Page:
Antique Grover Cleveland Campaign Flag | Features 38 Stars in a Medallion Configuration | Circa 1884

Antique Grover Cleveland Campaign Flag
Antique Grover Cleveland Campaign Flag
3. Grover Cleveland Campaign Flag.jpg
4. Grover Cleveland Campaign Flag.jpg
5. Grover Cleveland Campaign Flag.jpg
Grover Cleveland Photo.JPG
Grover Cleveland.JPG
6. Large Distressed Black and Gold.jpg
7. Medium Frames.JPG
8. Large Frames.JPG
Antique Grover Cleveland Campaign Flag
Antique Grover Cleveland Campaign Flag
3. Grover Cleveland Campaign Flag.jpg
4. Grover Cleveland Campaign Flag.jpg
5. Grover Cleveland Campaign Flag.jpg
Grover Cleveland Photo.JPG
Grover Cleveland.JPG
6. Large Distressed Black and Gold.jpg
7. Medium Frames.JPG
8. Large Frames.JPG

Antique Grover Cleveland Campaign Flag | Features 38 Stars in a Medallion Configuration | Circa 1884

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Price: Call 618-553-2291, or email info@bonsellamericana.com  
Frame Size (H x L): 28” x 37”
Flag Size (H x L): 18” x 27”   

Offered is an antique Grover Cleveland campaign flag, printed on cotton.  The canton features a portrait of Cleveland.  He is surrounded by a ring of stars.  And the ring is surrounded by flanking stars, four in each corner of the canton. 

Below the canton is a patent marking stating that this design was patented on September 4th, 1883.  Nineteenth century patent records are difficult to research, and thus we were unable to find this particular patent.  However, it would have covered the basic appearance of this flag (i.e., a presidential candidate, in the canton, with the illustrated star configuration).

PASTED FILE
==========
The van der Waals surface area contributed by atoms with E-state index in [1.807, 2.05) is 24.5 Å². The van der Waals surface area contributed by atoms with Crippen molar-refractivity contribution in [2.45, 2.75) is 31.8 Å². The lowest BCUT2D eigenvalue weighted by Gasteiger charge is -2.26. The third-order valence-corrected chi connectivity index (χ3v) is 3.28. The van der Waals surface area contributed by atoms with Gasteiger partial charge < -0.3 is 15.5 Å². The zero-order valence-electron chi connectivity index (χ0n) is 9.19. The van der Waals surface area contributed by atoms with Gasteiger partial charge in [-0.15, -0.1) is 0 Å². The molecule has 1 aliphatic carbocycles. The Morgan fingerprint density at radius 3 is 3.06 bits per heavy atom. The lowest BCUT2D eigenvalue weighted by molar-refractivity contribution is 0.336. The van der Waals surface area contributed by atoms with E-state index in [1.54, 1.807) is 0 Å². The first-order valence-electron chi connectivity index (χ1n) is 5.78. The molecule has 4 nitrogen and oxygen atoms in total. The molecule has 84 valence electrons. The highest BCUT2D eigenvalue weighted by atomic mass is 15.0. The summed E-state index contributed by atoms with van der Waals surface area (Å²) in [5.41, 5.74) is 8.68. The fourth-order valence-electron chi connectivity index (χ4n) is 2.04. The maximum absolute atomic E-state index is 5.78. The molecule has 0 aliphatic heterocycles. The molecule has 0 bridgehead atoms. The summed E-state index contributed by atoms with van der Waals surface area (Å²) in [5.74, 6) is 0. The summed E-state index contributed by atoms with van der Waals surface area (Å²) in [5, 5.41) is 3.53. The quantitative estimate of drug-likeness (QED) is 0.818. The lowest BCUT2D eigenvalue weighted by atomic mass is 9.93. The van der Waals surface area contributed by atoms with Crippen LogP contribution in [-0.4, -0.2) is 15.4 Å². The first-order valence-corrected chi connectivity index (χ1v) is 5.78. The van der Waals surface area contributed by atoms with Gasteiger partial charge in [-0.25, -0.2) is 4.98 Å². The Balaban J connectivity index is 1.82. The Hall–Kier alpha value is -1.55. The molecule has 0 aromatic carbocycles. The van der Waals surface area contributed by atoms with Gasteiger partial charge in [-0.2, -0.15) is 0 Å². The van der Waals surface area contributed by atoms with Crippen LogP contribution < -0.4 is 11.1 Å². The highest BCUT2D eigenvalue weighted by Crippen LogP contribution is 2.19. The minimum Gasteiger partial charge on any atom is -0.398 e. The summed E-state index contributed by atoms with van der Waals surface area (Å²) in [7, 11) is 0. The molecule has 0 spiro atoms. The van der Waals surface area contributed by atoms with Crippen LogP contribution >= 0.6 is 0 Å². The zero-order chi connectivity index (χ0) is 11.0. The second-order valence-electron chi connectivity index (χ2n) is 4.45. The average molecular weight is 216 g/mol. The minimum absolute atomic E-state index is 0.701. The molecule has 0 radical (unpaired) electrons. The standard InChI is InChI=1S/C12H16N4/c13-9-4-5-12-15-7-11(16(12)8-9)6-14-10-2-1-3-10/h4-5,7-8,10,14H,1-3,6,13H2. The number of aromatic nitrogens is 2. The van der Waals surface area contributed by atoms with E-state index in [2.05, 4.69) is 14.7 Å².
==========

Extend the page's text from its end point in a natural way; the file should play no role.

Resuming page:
The canton rests on a red stripe, instead of a white stripe as generally is standard.  This red stripe may be referred to as a war stripe or a blood stripe.  In some instances, the war stripe was purposely placed under the canton and symbolized that the nation was at war.  In other instances, a red stripe under the canton may have just been placed there on accident, as someone not familiar with the details of the flag had a 50-50 chance of placing the canton and stripes correctly.  In the case of this flag, the latter explanation is likely the accurate one. 

This flag was manufactured in a reverse mount orientation.  A reverse mount is one in which the canton of a US flag is positioned in the upper-right corner.  Current flag ethics state that the canton should always be placed on upper-left, but such a requirement did not exist in the 19th century.  For this reason, some antique flags display best in a reverse mount, including flags that have printing and images on one side, and flags that are more visually attractive on one side. 

Cleveland was the presidential nominee for the Democratic Party in 1884, and he ran against James G. Blaine, who was the nominee for the Republican Party.  Cleveland defeated Blaine.  Cleveland won 219 electoral votes and 48.9% of the popular vote, while Blaine won only 182 electoral votes and 48.3% of the popular vote.